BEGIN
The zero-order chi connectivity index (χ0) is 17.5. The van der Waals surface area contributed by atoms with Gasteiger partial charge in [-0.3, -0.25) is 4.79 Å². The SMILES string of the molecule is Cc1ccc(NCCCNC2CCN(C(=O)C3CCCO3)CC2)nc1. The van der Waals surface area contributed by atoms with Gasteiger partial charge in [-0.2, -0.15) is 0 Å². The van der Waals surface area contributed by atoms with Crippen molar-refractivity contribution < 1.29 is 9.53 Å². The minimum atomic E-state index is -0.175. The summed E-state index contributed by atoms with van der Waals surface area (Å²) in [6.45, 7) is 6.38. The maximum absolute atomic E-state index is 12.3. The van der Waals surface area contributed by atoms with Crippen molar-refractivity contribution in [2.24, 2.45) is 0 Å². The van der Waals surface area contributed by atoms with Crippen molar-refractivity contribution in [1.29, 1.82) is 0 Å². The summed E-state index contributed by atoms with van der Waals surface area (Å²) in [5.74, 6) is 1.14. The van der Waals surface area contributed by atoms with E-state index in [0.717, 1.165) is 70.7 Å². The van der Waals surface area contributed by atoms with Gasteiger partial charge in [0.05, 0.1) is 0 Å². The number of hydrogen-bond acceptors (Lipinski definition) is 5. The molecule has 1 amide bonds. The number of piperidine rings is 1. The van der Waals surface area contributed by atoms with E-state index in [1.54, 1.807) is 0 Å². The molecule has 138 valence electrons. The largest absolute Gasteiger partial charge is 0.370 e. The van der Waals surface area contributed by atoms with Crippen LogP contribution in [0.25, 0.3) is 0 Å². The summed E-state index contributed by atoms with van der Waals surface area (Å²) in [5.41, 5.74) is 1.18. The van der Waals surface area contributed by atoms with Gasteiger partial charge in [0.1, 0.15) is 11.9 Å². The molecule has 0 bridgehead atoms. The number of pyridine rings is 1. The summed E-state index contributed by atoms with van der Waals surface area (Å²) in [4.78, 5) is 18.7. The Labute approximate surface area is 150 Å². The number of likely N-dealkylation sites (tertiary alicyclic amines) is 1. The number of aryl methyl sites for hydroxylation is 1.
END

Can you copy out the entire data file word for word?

The zero-order chi connectivity index (χ0) is 17.5. The van der Waals surface area contributed by atoms with Gasteiger partial charge in [-0.3, -0.25) is 4.79 Å². The SMILES string of the molecule is Cc1ccc(NCCCNC2CCN(C(=O)C3CCCO3)CC2)nc1. The van der Waals surface area contributed by atoms with Gasteiger partial charge in [-0.2, -0.15) is 0 Å². The van der Waals surface area contributed by atoms with Crippen molar-refractivity contribution < 1.29 is 9.53 Å². The minimum atomic E-state index is -0.175. The summed E-state index contributed by atoms with van der Waals surface area (Å²) in [6.45, 7) is 6.38. The maximum absolute atomic E-state index is 12.3. The van der Waals surface area contributed by atoms with Crippen molar-refractivity contribution in [2.24, 2.45) is 0 Å². The van der Waals surface area contributed by atoms with Crippen molar-refractivity contribution in [1.29, 1.82) is 0 Å². The summed E-state index contributed by atoms with van der Waals surface area (Å²) in [5.74, 6) is 1.14. The van der Waals surface area contributed by atoms with E-state index in [0.717, 1.165) is 70.7 Å². The van der Waals surface area contributed by atoms with Gasteiger partial charge in [0.05, 0.1) is 0 Å². The number of hydrogen-bond acceptors (Lipinski definition) is 5. The molecule has 1 amide bonds. The number of piperidine rings is 1. The van der Waals surface area contributed by atoms with E-state index in [1.54, 1.807) is 0 Å². The molecule has 138 valence electrons. The largest absolute Gasteiger partial charge is 0.370 e. The van der Waals surface area contributed by atoms with Crippen LogP contribution in [0.25, 0.3) is 0 Å². The summed E-state index contributed by atoms with van der Waals surface area (Å²) in [5.41, 5.74) is 1.18. The van der Waals surface area contributed by atoms with Gasteiger partial charge in [0.1, 0.15) is 11.9 Å². The molecule has 0 bridgehead atoms. The number of pyridine rings is 1. The summed E-state index contributed by atoms with van der Waals surface area (Å²) in [4.78, 5) is 18.7. The Labute approximate surface area is 150 Å². The number of likely N-dealkylation sites (tertiary alicyclic amines) is 1. The number of aryl methyl sites for hydroxylation is 1.